2 This already says that the center of mass of the two-body system exhibits no acceleration relative to the inertial frame of reference. Therefore the moving center of gravity can itself be taken as an inertial frame of reference. Equations Relative to Center of Mass Since a non-rotating coordinate system having origin at the center of mass of our two-body system is an inertial frame, we shall ignore the movement of the center of mass and concentrate only on the movements of the planets relative to their common center of mass. Given this, we ll re-define the center-of-mass coordinate system mass - R R mass position vector R to be that pointing from the center of mass to Planet 1 (having mass ). Knowing how Figure 2: Center-of-mass frame Planet 1 moves about the center of mass will dictate Planet 2 s motion as well, since Planet 2 s position vector R. This configuration is depicted in Figure 2. The task, then, is is just to compute how the position vector R of Planet 1 evolves with time. Rather than letting r be the distance between the two planets, we let r be the length of the position vector ( R. With) this understanding, the distance between the two m1 + planets is simply r. Using Newton s law of universal gravitation, and denoting by r the unit vector in the direction of R, we immediately obtain 2 G R = ( ) 2 r. + r 2 This gives the acceleration of Planet 1 in this frame of reference: a = 2 R = Gm 3 2 ( + ) 2 r 2 r. Now comes the math! Let s gather together all the constants into a single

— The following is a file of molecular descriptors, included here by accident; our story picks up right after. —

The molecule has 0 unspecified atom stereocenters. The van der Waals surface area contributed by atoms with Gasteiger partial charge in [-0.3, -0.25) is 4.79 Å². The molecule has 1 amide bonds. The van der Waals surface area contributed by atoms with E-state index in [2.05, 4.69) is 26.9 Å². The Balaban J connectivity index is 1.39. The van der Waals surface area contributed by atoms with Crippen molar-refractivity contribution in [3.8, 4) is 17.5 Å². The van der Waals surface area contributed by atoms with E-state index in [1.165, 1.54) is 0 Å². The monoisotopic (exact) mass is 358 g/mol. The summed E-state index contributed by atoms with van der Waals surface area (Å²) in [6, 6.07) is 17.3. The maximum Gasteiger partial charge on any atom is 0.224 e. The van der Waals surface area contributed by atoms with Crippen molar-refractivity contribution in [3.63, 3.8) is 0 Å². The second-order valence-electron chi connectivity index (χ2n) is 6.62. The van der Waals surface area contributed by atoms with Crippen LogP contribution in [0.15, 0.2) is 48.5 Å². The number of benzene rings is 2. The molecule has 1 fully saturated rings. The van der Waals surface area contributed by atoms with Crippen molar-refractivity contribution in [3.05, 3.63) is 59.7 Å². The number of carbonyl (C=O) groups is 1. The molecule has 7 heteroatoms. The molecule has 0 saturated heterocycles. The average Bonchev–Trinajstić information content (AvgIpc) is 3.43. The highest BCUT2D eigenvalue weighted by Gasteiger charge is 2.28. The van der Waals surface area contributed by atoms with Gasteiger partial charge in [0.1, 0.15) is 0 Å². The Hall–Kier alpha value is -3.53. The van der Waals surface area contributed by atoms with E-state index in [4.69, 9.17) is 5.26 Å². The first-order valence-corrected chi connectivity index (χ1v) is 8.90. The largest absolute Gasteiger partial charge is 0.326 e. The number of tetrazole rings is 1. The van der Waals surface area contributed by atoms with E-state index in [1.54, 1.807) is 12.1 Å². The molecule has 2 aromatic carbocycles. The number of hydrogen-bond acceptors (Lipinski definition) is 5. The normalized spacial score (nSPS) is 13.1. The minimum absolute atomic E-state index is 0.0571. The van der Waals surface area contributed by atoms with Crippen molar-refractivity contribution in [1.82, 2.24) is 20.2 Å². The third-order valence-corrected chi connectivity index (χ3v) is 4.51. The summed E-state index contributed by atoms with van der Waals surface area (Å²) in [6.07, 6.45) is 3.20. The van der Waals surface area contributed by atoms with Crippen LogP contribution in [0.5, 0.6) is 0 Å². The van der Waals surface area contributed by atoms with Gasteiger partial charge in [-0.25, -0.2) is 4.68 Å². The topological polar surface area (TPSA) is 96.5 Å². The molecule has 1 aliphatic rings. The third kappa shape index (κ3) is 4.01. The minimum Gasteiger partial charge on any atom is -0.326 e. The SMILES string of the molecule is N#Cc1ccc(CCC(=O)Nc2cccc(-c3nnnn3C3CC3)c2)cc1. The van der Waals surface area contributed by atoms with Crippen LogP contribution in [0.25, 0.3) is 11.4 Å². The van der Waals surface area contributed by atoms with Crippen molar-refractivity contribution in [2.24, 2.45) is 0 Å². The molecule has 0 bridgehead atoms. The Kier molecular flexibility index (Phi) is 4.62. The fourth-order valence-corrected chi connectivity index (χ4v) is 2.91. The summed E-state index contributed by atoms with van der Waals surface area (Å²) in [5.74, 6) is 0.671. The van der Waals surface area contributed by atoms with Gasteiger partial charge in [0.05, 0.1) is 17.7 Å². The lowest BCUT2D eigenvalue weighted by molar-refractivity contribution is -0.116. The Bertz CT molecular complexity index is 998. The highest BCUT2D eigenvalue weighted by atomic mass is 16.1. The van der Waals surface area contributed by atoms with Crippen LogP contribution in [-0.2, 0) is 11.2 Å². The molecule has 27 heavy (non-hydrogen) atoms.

3 constant by defining Gm 3 2 K = ( + ) 2, leaving us with the task of solving the second-order differential equation a = 2 To deal with the above differential equation, we let r be the unit vector in the direction of R and let s be the d unit vector in the direction of r. From r r = 1, we get 0 = d ( r ) r = 2 r d r, which implies that r s = 0. d Next, from r = (cos θ, sin θ), get dθ r = ( sin θ, cos θ) = dθ s. R = K r 2. (1) Note: R=(rcos θ, rsin θ) center-of-mass coordinate system mass - R unit vector s in direction of d R R Figure 3: Polar coordinates θ mass unit vector r in direction of R Likewise, it follows that d s = dθ r, from which we obtain the velocity vector for Planet 1: v = d d ( ) R = r r = dr r +r ( d r ) = dr r +r dθ s. (2)